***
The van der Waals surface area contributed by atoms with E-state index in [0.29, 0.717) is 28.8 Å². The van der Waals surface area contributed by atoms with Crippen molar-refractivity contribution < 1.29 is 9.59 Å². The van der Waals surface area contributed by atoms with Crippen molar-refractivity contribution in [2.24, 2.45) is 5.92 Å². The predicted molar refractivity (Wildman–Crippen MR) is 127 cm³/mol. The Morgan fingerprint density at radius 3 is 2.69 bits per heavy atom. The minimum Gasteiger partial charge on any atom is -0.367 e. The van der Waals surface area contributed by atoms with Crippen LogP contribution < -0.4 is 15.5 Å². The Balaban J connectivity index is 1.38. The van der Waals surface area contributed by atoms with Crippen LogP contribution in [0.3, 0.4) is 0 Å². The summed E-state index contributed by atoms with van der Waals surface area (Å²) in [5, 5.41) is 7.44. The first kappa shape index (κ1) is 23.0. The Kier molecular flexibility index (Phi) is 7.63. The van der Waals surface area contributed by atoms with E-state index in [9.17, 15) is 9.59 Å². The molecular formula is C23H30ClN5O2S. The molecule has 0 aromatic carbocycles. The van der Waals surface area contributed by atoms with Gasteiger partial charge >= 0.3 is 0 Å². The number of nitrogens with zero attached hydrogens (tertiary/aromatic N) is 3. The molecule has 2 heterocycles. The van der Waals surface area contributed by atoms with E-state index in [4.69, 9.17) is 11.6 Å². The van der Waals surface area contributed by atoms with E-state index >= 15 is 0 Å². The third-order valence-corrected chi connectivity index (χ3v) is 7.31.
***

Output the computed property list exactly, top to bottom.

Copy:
The van der Waals surface area contributed by atoms with E-state index in [0.29, 0.717) is 28.8 Å². The van der Waals surface area contributed by atoms with Crippen molar-refractivity contribution < 1.29 is 9.59 Å². The van der Waals surface area contributed by atoms with Crippen molar-refractivity contribution in [2.24, 2.45) is 5.92 Å². The predicted molar refractivity (Wildman–Crippen MR) is 127 cm³/mol. The Morgan fingerprint density at radius 3 is 2.69 bits per heavy atom. The minimum Gasteiger partial charge on any atom is -0.367 e. The van der Waals surface area contributed by atoms with Crippen LogP contribution < -0.4 is 15.5 Å². The Balaban J connectivity index is 1.38. The van der Waals surface area contributed by atoms with Crippen LogP contribution in [0.3, 0.4) is 0 Å². The summed E-state index contributed by atoms with van der Waals surface area (Å²) in [5, 5.41) is 7.44. The first kappa shape index (κ1) is 23.0. The Kier molecular flexibility index (Phi) is 7.63. The van der Waals surface area contributed by atoms with E-state index in [9.17, 15) is 9.59 Å². The molecular formula is C23H30ClN5O2S. The molecule has 0 aromatic carbocycles. The van der Waals surface area contributed by atoms with Gasteiger partial charge >= 0.3 is 0 Å². The number of nitrogens with zero attached hydrogens (tertiary/aromatic N) is 3. The molecule has 2 heterocycles. The van der Waals surface area contributed by atoms with E-state index in [4.69, 9.17) is 11.6 Å². The van der Waals surface area contributed by atoms with E-state index >= 15 is 0 Å². The third-order valence-corrected chi connectivity index (χ3v) is 7.31.